To see the all posts on this subject, go to the FM reference page about The End of the Post-WWII Geopolitical Regime.

21 thoughts on “Another voice warning about the nationalization of AIG

  1. Tom Grey

    I commented on prior post that I’d have preferred to let AIG go bankrupt — I’m pretty sure the reasons to do the 80% include: a) more cash to the lousy top execs (perhaps not the CEO), b) more flexibility (and possible corruption) for the new folk to operate, which might make it c) more likely for them to sell assets in an orderly way. Or a crony capitalist way (like Putin & Yeltsin did!).

    Prof Roubini, while having some good points, certainly sounds like an anti-Free Market fanatic. With respect to Fannie Mae, any true Free Market advocate would always have been in favor of closing it before.

    His critique of the flawed choices chosen is notably short on what should be done now, or even as of the last year. In particular, I think #10 for the gov’t guaranteeing mortgages at a true, much lower, 90% of recent foreclosure auction price (per sq foot) would be a reasonable, cheap way to stabilize the housing market prices fast. That’s the key to solving the bubble pop mess. Reaching a stable bottom so the assets have ‘some’ value, even if it’s only 50%.

    And the primary purpose of the gov’t is to defend ‘the land’. (Too bad there isn’t a Henry George land tax, which would have reduced the bubble hugely).


  2. Anthony J. Alfidi

    Prof. Roubini has been right on target for many months. His lurid comparison of lasseiz faire ideologues to hypocritical moralists is especially welcome and accurate. Nominate this man to be Chairman of the Federal Reserve!


  3. Nicholas Weaver

    I must disagree.

    Actually DECLARING Chapter 11 is THE major precipitating event, which would cause the problems feared if those fears are realistic. But this “bailout” is really Chapter 11 without being Chapter 11, with the US Government as de-facto debtor in posession financer and an instant change of management.

    If AIG’s problem is liquidity, the company gets spun apart, the bad books wound down, and the Fed makes a huge profit at Libor + 6.5% on whatever portion of the credit line is used over the next two years, the rest of the bondholders are made whole, and all is happy.

    If AIG’s problem is solvency, the company gets spun apart and the normal long-term bondholders can get reamed, because unlike most bailouts, the US government is FIRST in line to be paid back because the credit line is all collatoralized by profitable subsidiaries.

    Remember, the US government has a veto over AIG major activities, and is COLLATERALIZED against 80% of the company, but doesn’t actually own AIG if I understand what’s going on. Thus the AIG bailout looks like what Roubini wants in practice, a 2 year Chapter 11 restructuring, but without the systemic shock of a chapter 11 filing.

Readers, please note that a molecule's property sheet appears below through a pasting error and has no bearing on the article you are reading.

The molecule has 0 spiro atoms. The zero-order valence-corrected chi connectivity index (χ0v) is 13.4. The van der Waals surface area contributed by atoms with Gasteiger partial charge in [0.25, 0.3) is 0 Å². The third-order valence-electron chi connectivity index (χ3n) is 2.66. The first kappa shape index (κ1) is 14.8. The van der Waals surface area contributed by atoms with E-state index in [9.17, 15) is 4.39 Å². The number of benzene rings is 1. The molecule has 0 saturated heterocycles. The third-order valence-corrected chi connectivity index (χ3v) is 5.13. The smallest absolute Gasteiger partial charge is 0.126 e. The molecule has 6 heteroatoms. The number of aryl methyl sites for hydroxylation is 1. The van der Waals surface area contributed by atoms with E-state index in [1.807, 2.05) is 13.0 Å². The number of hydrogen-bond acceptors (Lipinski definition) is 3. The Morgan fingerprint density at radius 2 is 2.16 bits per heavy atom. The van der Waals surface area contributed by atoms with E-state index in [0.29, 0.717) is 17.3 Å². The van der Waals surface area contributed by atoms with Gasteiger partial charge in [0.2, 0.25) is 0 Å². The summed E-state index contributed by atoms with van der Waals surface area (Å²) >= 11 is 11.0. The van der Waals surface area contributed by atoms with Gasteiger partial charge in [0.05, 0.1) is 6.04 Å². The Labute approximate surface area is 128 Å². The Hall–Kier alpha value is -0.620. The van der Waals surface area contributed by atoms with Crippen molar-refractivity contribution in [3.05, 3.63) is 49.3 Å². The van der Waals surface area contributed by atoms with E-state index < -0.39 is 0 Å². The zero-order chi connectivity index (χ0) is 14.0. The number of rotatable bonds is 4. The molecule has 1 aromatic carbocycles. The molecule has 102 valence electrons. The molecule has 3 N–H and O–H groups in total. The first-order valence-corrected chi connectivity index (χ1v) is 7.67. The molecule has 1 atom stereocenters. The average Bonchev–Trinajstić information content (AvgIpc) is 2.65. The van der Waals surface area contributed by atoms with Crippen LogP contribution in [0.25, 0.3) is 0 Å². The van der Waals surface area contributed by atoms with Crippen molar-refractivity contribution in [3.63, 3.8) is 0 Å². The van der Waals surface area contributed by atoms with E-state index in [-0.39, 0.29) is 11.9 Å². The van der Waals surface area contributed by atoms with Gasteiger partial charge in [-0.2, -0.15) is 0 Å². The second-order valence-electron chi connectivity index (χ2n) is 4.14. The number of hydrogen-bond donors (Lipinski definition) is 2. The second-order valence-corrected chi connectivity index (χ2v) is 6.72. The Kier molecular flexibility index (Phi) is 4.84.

This is in sharp contrast to both the Bear Stearns and Fannie/Freddie bailouts, where the government takes the FIRST hit, not the last.
    Fabius Maximus replies: Who knew that government intervention in the private economy was so easy!

    One of the great oddities of history is how often these games look so simple, success guaranteed — yet have such terrible records in the history books. The history of nationalized industries is horrible, with profitable enterprises often reduced to valueless hulks in a generation. American urban renewal programs are stars by comparison, often just a 100% waste of money but doing little harm (some of course are successful, some destructive as wars).

    One minor detail: if this is so obvious and easy, why did all those experienced private investors turn down this fine opportunity?

    One of the great perils of socialism is that it encourages folks to draw up plans for government economic action without actually knowing anything about the subject. Let’s hope that the nationalization of health care (IMO almost certain over the next decade) will not lead to well-intended amateurs doing surgery. At least not on me.


  4. Pete

    I am not economist enough to tell if the AIG bailoout is the demarkation line between the new “USSRA” and what came before, but I am in complete agreement that the privatization of profit paired with the socialization of debt/loss is a recipe for disaster. The essence of the free-enterprise system lies in balancing risk and reward. Negative behavior, leading to adverse consequences – debt, lost business, falling profits, etc. – is supposed to be punished by the markets, just as positive, adaptive behavior is rewarded by the markets.